In January 2015, the Japan Ministry of Defense selected the E-2D Advanced Hawkeye airborne early warning (AEW) aircraft and the RQ-4 Global Hawk unmanned aircraft system in order to enhance the nation's security.
Raytheon successfully completed a captive flight test of a seeker designed for the Tomahawk Block IV cruise missile.
The test has been carried out with a modified Tomahawk missile nose cone, mounted on a T-39 test aircraft, and installed with a seeker integrated with the firm's new modular and multi-mode processor.
Raytheon Air Warfare Systems vice-president Mike Jarrett said: "Tomahawk is evolving to meet the US Navy's need to add offensive punch and expand the overall power of the fleet worldwide.
"The seeker test has successfully demonstrated the superior capability and maturity of our seeker technology against a variety of targets that resemble today's threats."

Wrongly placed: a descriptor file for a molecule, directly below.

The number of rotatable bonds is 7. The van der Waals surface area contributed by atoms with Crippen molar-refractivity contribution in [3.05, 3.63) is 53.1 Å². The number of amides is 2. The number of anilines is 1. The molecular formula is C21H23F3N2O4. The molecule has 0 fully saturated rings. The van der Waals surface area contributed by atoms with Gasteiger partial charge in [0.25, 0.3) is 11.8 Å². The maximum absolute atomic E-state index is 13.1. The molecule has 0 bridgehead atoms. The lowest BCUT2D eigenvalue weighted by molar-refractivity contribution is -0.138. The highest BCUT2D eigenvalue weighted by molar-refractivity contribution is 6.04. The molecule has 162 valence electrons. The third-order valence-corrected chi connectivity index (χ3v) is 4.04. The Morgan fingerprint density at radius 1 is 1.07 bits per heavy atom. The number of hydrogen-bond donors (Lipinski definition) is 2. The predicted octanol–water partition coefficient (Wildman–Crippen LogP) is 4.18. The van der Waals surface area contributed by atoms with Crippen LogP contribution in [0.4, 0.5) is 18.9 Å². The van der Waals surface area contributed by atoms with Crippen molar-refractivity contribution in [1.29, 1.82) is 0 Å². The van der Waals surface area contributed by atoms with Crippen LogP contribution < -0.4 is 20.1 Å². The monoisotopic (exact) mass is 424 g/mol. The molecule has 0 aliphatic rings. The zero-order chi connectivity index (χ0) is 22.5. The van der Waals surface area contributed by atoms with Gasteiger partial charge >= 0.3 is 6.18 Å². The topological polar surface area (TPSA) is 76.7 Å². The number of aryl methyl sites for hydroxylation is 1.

Indonesia's state-owned shipyard PAL launched the first of two Sigma 10514 Perusak Kawal Rudal (PKR) guided-missile frigates, manufactured in collaboration with the Netherlands-based Damen Schelde Naval Shipbuilding (DSNS).
The Indonesian Navy (TNI AL) will operate the frigates for anti-air warfare, anti-surface warfare, and anti-submarine warfare. They are also suitable for maritime security, search-and-rescue, patrol, and humanitarian support missions.
PAL president director Firmansyah Arifin said: "The launching of the first PKR went very smoothly. We are confident that the installation of the remaining technical parts of the vessel will be carried out in due time, so that the delivery phase can be achieved on or ahead of schedule."